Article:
Today is the six-year anniversary of the A Lady in London blog! It’s hard to believe that 2,190 days have gone by since I quit my hedge fund job, got a visa, and moved to London. But 6 years, 91 countries, and a lot of memorable experiences later, it’s time to celebrate.
I get emails all the time from readers asking how I went from working in finance in San Francisco to running a travel blog in London. Given the interest, I thought I would use this post as an opportunity to answer that question and tell a bit more of my story than most people know.
Originally from Silicon Valley, I graduated from Brown with a degree in International Relations. I had done summer internships at the U.S. Embassy in Paris and the U.S. Mission to the EU in Brussels thinking that I wanted to be a diplomat. But the government bureaucracy wasn’t my cup of tea, so I headed home to California to work in the private sector.
Specifically, Goldman Sachs (yes, I know, the evil empire). I spent two years working in asset management for them, then jumped over to a hedge fund to be a macroeconomic analyst. It all sounded very exciting on paper, but I wasn’t passionate about the work. A year after I took the hedge fund job, I was burned out from the long hours—I had to be at my desk at 5:30am and usually didn’t leave before 5pm—and wanted to do something else.
I was also getting restless in San Francisco. I loved the city and enjoyed living there, but I knew that if I didn’t leave I would spend the rest of my life there without seeing more of the world. Having spent the two summers in Paris and Brussels as well as two college semesters abroad in Nice and Prague, I was itching to get back to Europe.
At the time, it was easy for Americans to get visas to live and work in the UK (sadly that’s no longer the case!). I quit my job, applied for a visa, and headed to London. I had no job, no plan, and no problem with that.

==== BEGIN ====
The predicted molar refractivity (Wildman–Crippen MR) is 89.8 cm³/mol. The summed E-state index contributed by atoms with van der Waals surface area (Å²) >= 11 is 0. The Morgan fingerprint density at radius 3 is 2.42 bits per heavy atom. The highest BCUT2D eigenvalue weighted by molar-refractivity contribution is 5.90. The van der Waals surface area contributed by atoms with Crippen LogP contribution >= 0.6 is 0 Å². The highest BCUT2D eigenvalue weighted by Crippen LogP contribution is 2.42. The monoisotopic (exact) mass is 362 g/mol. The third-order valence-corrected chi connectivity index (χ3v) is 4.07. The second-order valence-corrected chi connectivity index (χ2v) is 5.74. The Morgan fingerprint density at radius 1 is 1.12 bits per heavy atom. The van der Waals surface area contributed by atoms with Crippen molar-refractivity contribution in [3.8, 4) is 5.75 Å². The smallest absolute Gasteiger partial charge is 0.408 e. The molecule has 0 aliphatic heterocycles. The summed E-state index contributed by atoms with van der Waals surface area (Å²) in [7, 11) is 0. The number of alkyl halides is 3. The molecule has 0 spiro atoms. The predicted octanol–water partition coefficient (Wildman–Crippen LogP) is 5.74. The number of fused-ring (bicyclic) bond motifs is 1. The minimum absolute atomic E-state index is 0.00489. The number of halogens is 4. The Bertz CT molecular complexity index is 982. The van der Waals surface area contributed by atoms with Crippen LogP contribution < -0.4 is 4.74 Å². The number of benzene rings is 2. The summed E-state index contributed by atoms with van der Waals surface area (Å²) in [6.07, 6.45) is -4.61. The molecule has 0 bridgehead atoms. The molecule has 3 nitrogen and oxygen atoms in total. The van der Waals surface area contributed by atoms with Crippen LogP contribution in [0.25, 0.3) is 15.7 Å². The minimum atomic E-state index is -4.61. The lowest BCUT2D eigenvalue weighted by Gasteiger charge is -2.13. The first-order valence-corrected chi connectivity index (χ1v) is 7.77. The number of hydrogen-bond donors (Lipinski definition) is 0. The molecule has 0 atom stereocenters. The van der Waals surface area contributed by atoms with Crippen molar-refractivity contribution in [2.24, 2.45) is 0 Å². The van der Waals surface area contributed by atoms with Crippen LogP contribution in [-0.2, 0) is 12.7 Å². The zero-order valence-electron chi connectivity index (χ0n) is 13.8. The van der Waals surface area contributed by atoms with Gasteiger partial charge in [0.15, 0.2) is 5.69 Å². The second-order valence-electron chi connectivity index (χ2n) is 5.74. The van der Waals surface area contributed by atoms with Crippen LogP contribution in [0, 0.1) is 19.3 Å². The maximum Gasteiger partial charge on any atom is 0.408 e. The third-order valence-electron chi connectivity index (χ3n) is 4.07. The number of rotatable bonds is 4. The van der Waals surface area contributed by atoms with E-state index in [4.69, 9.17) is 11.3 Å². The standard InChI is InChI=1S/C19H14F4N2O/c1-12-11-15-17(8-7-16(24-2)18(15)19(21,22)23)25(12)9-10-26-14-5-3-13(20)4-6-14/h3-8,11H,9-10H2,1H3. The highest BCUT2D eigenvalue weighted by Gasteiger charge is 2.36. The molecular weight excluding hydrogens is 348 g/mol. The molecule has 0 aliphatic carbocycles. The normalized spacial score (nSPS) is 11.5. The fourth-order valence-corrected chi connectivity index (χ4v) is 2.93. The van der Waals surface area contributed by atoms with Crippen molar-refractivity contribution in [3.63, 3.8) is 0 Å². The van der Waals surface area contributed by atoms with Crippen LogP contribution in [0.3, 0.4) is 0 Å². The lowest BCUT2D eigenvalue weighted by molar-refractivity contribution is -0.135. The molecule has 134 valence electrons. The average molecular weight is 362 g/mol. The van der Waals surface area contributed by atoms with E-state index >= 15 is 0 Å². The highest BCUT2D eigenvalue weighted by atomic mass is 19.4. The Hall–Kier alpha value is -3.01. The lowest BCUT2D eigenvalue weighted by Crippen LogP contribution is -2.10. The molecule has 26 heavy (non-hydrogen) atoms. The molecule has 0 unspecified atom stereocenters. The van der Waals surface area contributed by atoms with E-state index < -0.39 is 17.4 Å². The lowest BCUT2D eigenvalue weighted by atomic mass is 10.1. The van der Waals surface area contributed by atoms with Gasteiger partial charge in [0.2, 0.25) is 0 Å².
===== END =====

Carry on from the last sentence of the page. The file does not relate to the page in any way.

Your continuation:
I had developed a passion for writing at a young age, so when I found myself waiting for my visa to be approved, I decided to start a blog. I saw it as a refreshing creative outlet after years of sitting in front of spreadsheets, and a way to keep in touch with people back home once I moved overseas. I never imagined it would be anything more.
Two years later, the blog had attracted a following. I was working at a startup in London, but wasn’t particularly happy with it as a long-term career option. I had always wanted to run my own business, and around that time blogging was coming into its own as a profitable enterprise.
Once again, I found myself quitting a job to take a risk. This time it was to run the A Lady in London blog full-time. I was excited, but nervous. For the next few months, I woke up every morning in a state of panic. What if things didn’t work out? What if my business failed? What in the world was I doing?
But things did work out. The business didn’t fail. And soon I found that I was doing a lot of different things. I expanded the blog to include travel planning services for clients, I added social media and blogger outreach consulting for businesses, and in the past year I have begun teaching, lecturing, and offering webinars about blogging and social media.
At the same time, I started getting commissioned to write for publications like Lonely Planet and photograph restaurants for big blogs like Eater. A Lady in London got featured in leading media, and I was thrilled to see my hard work and passion paying off. I couldn’t wait to discover what was next.
And that’s the most exciting thing about my job. What started out as a hobby has turned into a career, and it is a dream come true to be doing what I love and making a living from it. I wake up every day excited to work, travel, and grow my business. Better still, my career keeps taking me in new and exciting directions.
When I celebrate the seventh anniversary of A Lady in London next year, I’m sure I will have even more new things to report. In the meantime, I hope to keep providing you with entertaining, useful, and exciting blog posts. Your support over the last six years means so much to me, and I am incredibly grateful for all of the fans, followers, and friends that I have connected with through the blog. Here’s to another six years and more!